Wednesday's mission was to plant a key part of the orchard - the six trees to create "Heritage Hedgerow". These trees are either native to Lancashire or have been widely grown in Lancashire for many years. Proctor's Seedling from the Longridge area and Scotch Bridget will prove to be two popular varieties in the not too distant future here at Broughton.
Other areas planted today were "The Courts" "The Fruit Bank" and "Plum Pocket."
On a drizzly morning in late February, students, staff and expert volunteers headed onto soggy terrain for day one of the BBEC Orchard big dig. Keen volunteers wielding spades, stakes and wheelbarrows, not to mention a variety of fruit trees, commenced the mammoth job of creating an orchard in the school grounds. Despite the weather, significant progress was made as you can see from the photos below.
After months of planning, preparations for the planting of the BBEC Orchard are in place.
Just before half term an arch arrived in kit form and a group of pupils got it ready to be put into position. We also moved two clumps of Iris into temporary positions for safekeeping.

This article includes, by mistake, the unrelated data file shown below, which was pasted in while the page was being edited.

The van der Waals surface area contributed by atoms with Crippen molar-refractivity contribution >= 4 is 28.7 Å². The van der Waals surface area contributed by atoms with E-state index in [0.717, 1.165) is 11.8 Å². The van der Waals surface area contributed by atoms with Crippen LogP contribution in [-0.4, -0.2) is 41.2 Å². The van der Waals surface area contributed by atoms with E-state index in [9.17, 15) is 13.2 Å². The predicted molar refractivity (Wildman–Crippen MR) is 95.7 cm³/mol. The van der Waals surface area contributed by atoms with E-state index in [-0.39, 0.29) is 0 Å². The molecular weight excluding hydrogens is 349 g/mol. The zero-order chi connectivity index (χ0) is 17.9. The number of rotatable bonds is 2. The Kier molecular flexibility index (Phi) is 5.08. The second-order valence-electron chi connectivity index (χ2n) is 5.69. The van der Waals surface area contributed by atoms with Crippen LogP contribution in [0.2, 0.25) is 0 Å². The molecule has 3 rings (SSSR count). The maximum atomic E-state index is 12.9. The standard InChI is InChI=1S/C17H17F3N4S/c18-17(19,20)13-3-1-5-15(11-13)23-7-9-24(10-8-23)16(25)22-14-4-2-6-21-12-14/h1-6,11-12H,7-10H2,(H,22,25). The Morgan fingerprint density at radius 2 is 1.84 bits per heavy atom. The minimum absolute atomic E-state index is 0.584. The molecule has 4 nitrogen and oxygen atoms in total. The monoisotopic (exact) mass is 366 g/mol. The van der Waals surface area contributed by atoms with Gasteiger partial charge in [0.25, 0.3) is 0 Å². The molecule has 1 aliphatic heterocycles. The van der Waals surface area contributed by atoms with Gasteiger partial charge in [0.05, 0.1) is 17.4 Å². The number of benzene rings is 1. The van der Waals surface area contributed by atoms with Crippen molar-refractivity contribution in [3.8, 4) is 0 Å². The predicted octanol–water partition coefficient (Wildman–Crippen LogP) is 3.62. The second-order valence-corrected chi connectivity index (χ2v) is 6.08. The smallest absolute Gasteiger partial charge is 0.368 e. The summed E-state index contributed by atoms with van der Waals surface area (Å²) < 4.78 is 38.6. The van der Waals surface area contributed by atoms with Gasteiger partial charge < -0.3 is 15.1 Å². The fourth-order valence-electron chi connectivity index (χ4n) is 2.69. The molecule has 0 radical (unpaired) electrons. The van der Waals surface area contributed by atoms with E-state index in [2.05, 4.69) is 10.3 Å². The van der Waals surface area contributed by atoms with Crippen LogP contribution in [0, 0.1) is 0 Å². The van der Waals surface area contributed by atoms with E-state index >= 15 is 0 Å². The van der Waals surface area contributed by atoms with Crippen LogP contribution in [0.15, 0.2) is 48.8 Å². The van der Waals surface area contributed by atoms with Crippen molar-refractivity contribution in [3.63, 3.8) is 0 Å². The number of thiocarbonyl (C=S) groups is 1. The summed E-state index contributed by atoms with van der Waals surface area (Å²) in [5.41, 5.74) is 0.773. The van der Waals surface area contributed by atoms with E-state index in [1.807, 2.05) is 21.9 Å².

The plan is that over half term Barton Grange Landscapes will commence landscaping the area of the orchard known as the CORE. (This area is small but when fully planted will host,30 – 40 apple and pear trees - most of which will be trained as cordons or espaliers.
Working to a design submitted as part of a Fruit-full Schools competition and redrawn by a landscape architect working on the Guild Wheel, the Barton Grange staff will create five shaped beds (to represent the centre of an apple sliced horizontally), position a pergola and put in supports for the cordon and espalier trees.
We are very grateful for the help given by Barton Grange as part of their donation towards the Guild Wheel and look forward to working with them.
Once the groundwork is complete pupils will be able to plant trees when ground conditions permit and then the process of looking after them will commence.
We hope that each tutor group will adopt and become responsible for a small group of trees to ensure they thrive and become productive for years to come.